South Florida’s own Edson Jean makes his feature film debut as director and co-writer of the Miami-based drama, Ludi. As someone who was born and raised in Miami, I take great pleasure when a film comes along and shows audiences around the world parts of the city that most are unfamiliar with. 2016’s Moonlight accomplished that to great effect and Jean also dives deep into areas that films like Bad Boys 4 Life won’t go. However, Ludi isn’t a film about Miami, it is a film about the title character and Shein Mompremier gives a wonderfully moving performance.
Ludi (Mompremier) wants nothing more then to make enough money to not only support herself but also help her family who live back in Haiti. Struggling to make ends meet, she tries to put in for as much overtime as possible, no matter how exhausted she may be. Even after working a 60-hour week, Ludi attempts to bribe a co-worker for his extra shifts.
Although it is against the rules of the nursing home she works at, Ludi takes a moonlighting job caring for an old man with dementia named George (Alan Myles Heyman). The interactions between Ludi and George were easily the least interesting aspects of the film, but still, they do lead to some powerful moments for the main character. Mompremier does a phenomenal job when it comes to expressing Ludi’s pain and the struggle of just trying to keep it together. We can see her bursting from the seams, allowing the pressures she is facing to take hold.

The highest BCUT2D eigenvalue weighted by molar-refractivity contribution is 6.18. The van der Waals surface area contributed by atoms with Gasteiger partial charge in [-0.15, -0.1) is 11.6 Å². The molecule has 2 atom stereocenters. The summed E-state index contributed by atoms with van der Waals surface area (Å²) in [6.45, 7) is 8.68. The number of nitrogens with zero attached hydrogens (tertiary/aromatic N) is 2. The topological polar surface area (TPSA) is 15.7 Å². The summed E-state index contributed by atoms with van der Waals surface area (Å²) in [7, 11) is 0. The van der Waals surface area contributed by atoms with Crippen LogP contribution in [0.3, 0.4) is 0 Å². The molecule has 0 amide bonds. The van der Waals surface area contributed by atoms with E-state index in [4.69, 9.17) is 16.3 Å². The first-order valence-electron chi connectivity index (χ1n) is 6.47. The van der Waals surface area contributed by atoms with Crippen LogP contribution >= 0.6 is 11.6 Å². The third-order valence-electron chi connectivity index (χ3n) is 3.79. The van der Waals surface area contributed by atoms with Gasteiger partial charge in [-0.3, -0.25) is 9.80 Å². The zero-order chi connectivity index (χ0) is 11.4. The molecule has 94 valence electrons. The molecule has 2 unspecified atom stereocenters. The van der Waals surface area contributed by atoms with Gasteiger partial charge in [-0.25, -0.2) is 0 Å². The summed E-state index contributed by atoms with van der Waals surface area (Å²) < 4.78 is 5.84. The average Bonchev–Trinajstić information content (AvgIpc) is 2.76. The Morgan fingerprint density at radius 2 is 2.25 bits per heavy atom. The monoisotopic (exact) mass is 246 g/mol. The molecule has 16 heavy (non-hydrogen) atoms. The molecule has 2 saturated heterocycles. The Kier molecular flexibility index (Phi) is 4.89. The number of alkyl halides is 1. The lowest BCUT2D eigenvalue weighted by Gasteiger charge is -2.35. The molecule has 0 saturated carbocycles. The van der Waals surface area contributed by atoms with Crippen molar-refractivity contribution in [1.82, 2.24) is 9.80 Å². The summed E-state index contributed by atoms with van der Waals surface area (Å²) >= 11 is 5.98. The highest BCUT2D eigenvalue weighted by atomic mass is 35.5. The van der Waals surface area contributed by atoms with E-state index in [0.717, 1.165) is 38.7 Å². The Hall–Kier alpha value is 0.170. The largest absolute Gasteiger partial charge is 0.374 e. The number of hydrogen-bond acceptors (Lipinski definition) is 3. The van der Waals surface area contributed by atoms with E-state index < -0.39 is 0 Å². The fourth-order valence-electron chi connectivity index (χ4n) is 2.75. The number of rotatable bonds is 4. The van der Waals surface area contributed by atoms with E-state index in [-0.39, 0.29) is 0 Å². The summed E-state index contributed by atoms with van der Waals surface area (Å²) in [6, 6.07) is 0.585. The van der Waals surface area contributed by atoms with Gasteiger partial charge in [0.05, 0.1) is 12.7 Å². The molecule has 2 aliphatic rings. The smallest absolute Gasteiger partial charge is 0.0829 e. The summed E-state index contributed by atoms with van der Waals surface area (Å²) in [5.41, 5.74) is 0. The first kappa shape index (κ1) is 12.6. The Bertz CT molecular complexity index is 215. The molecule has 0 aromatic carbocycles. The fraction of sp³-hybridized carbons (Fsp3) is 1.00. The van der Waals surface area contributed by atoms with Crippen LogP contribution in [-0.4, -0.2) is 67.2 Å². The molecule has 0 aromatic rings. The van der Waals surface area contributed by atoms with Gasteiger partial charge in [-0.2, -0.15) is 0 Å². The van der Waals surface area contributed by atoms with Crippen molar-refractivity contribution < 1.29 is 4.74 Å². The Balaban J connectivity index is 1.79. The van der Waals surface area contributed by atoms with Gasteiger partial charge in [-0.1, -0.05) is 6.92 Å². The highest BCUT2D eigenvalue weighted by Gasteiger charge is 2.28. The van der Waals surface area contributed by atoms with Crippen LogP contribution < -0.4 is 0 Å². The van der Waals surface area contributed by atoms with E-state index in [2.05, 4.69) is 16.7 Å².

Ludi was edited by South Florida native, Jonathan Cuartas who is the writer/director of last year’s My Heart Can’t Beat Unless You Tell It To. He has without-a-doubt left his mark on Jean’s feature and helped shape it into something that at times can be truly, beautiful. At times the film can move along at a sluggish pace and that is one of its main drawbacks. Even with an 80 minute runtime, Ludi feels quite-a-bit longer. Regardless of my issues, there is still plenty to admire.
By: Marc Ferman